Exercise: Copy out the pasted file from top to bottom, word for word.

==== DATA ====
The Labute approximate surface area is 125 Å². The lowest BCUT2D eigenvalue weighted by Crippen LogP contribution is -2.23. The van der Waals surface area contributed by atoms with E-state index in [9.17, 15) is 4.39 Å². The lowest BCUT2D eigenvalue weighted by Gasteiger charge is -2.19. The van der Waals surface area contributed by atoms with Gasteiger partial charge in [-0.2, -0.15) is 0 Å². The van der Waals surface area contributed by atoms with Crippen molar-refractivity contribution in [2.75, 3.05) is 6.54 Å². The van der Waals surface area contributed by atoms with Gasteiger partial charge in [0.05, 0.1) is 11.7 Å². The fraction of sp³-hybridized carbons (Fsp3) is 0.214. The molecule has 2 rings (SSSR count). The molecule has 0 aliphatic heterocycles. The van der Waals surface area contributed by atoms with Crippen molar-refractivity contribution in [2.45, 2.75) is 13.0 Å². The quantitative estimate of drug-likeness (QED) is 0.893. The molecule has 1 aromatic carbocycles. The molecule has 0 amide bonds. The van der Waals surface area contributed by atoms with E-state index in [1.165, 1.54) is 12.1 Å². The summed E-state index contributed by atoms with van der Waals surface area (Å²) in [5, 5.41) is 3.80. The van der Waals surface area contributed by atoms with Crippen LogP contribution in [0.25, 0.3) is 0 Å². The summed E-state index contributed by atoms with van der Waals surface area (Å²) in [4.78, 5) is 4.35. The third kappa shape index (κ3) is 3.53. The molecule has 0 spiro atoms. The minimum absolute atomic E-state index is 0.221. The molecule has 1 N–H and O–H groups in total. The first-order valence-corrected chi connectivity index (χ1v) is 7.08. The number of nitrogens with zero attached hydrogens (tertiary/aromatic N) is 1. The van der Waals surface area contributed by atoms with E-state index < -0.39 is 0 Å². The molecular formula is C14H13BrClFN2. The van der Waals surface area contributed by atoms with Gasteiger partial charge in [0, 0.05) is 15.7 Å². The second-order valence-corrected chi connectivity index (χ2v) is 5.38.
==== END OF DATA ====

The Labute approximate surface area is 125 Å². The lowest BCUT2D eigenvalue weighted by Crippen LogP contribution is -2.23. The van der Waals surface area contributed by atoms with E-state index in [9.17, 15) is 4.39 Å². The lowest BCUT2D eigenvalue weighted by Gasteiger charge is -2.19. The van der Waals surface area contributed by atoms with Gasteiger partial charge in [-0.2, -0.15) is 0 Å². The van der Waals surface area contributed by atoms with Crippen molar-refractivity contribution in [2.75, 3.05) is 6.54 Å². The van der Waals surface area contributed by atoms with Gasteiger partial charge in [0.05, 0.1) is 11.7 Å². The fraction of sp³-hybridized carbons (Fsp3) is 0.214. The molecule has 2 rings (SSSR count). The molecule has 0 aliphatic heterocycles. The van der Waals surface area contributed by atoms with Crippen molar-refractivity contribution in [2.45, 2.75) is 13.0 Å². The quantitative estimate of drug-likeness (QED) is 0.893. The molecule has 1 aromatic carbocycles. The molecule has 0 amide bonds. The van der Waals surface area contributed by atoms with E-state index in [1.165, 1.54) is 12.1 Å². The summed E-state index contributed by atoms with van der Waals surface area (Å²) in [5, 5.41) is 3.80. The van der Waals surface area contributed by atoms with Crippen LogP contribution in [0.25, 0.3) is 0 Å². The summed E-state index contributed by atoms with van der Waals surface area (Å²) in [4.78, 5) is 4.35. The third kappa shape index (κ3) is 3.53. The molecule has 0 spiro atoms. The minimum absolute atomic E-state index is 0.221. The molecule has 1 N–H and O–H groups in total. The first-order valence-corrected chi connectivity index (χ1v) is 7.08. The number of nitrogens with zero attached hydrogens (tertiary/aromatic N) is 1. The van der Waals surface area contributed by atoms with E-state index < -0.39 is 0 Å². The molecular formula is C14H13BrClFN2. The van der Waals surface area contributed by atoms with Gasteiger partial charge in [0, 0.05) is 15.7 Å². The second-order valence-corrected chi connectivity index (χ2v) is 5.38.